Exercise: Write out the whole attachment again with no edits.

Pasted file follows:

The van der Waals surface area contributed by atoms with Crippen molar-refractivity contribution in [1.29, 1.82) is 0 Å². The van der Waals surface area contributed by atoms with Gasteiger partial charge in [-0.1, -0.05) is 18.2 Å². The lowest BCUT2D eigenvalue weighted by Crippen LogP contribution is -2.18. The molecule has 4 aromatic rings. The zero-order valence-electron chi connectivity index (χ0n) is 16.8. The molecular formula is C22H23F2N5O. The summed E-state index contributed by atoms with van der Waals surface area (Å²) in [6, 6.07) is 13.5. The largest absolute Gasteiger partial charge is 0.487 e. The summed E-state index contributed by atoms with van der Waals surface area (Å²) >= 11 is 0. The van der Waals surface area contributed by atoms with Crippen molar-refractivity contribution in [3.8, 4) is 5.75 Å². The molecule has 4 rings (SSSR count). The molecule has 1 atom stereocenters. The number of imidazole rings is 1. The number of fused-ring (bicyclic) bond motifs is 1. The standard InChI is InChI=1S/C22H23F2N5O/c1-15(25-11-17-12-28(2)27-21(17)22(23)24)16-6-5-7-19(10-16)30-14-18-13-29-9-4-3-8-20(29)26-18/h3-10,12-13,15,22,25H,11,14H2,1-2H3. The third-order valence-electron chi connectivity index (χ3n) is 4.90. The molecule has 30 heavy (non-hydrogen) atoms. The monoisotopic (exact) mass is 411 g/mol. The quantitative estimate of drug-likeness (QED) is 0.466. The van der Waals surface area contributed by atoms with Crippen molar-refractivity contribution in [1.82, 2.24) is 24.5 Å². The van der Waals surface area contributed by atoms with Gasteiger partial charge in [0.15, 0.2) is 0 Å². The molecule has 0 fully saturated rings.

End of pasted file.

The van der Waals surface area contributed by atoms with Crippen molar-refractivity contribution in [1.29, 1.82) is 0 Å². The van der Waals surface area contributed by atoms with Gasteiger partial charge in [-0.1, -0.05) is 18.2 Å². The lowest BCUT2D eigenvalue weighted by Crippen LogP contribution is -2.18. The molecule has 4 aromatic rings. The zero-order valence-electron chi connectivity index (χ0n) is 16.8. The molecular formula is C22H23F2N5O. The summed E-state index contributed by atoms with van der Waals surface area (Å²) in [6, 6.07) is 13.5. The largest absolute Gasteiger partial charge is 0.487 e. The summed E-state index contributed by atoms with van der Waals surface area (Å²) >= 11 is 0. The van der Waals surface area contributed by atoms with Crippen molar-refractivity contribution in [3.8, 4) is 5.75 Å². The molecule has 4 rings (SSSR count). The molecule has 1 atom stereocenters. The number of imidazole rings is 1. The number of fused-ring (bicyclic) bond motifs is 1. The standard InChI is InChI=1S/C22H23F2N5O/c1-15(25-11-17-12-28(2)27-21(17)22(23)24)16-6-5-7-19(10-16)30-14-18-13-29-9-4-3-8-20(29)26-18/h3-10,12-13,15,22,25H,11,14H2,1-2H3. The third-order valence-electron chi connectivity index (χ3n) is 4.90. The molecule has 30 heavy (non-hydrogen) atoms. The monoisotopic (exact) mass is 411 g/mol. The quantitative estimate of drug-likeness (QED) is 0.466. The van der Waals surface area contributed by atoms with Crippen molar-refractivity contribution in [1.82, 2.24) is 24.5 Å². The van der Waals surface area contributed by atoms with Gasteiger partial charge in [0.15, 0.2) is 0 Å². The molecule has 0 fully saturated rings.